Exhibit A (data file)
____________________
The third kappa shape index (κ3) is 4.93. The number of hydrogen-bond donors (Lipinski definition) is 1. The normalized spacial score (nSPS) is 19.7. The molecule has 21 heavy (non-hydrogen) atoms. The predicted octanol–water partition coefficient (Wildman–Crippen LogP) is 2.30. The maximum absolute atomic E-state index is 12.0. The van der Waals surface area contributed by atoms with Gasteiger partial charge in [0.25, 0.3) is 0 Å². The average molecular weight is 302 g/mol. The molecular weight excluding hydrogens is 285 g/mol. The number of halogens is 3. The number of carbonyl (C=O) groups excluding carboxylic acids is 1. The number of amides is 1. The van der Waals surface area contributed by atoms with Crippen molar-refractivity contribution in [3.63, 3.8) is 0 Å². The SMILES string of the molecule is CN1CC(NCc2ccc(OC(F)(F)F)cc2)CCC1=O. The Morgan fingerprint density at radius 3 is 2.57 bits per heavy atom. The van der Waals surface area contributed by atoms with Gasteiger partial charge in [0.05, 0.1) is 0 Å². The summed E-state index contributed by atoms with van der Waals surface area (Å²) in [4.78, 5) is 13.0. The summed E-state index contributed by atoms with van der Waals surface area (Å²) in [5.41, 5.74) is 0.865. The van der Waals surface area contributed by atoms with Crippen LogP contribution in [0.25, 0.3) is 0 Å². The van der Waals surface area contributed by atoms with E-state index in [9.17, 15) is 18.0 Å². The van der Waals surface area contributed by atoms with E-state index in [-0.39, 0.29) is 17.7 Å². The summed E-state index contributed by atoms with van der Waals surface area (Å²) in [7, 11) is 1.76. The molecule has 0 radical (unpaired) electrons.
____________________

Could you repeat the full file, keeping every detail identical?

The third kappa shape index (κ3) is 4.93. The number of hydrogen-bond donors (Lipinski definition) is 1. The normalized spacial score (nSPS) is 19.7. The molecule has 21 heavy (non-hydrogen) atoms. The predicted octanol–water partition coefficient (Wildman–Crippen LogP) is 2.30. The maximum absolute atomic E-state index is 12.0. The van der Waals surface area contributed by atoms with Gasteiger partial charge in [0.25, 0.3) is 0 Å². The average molecular weight is 302 g/mol. The molecular weight excluding hydrogens is 285 g/mol. The number of halogens is 3. The number of carbonyl (C=O) groups excluding carboxylic acids is 1. The number of amides is 1. The van der Waals surface area contributed by atoms with Crippen molar-refractivity contribution in [3.63, 3.8) is 0 Å². The SMILES string of the molecule is CN1CC(NCc2ccc(OC(F)(F)F)cc2)CCC1=O. The Morgan fingerprint density at radius 3 is 2.57 bits per heavy atom. The van der Waals surface area contributed by atoms with Gasteiger partial charge in [0.05, 0.1) is 0 Å². The summed E-state index contributed by atoms with van der Waals surface area (Å²) in [4.78, 5) is 13.0. The summed E-state index contributed by atoms with van der Waals surface area (Å²) in [5.41, 5.74) is 0.865. The van der Waals surface area contributed by atoms with Crippen LogP contribution in [0.25, 0.3) is 0 Å². The van der Waals surface area contributed by atoms with E-state index in [9.17, 15) is 18.0 Å². The van der Waals surface area contributed by atoms with E-state index in [-0.39, 0.29) is 17.7 Å². The summed E-state index contributed by atoms with van der Waals surface area (Å²) in [7, 11) is 1.76. The molecule has 0 radical (unpaired) electrons.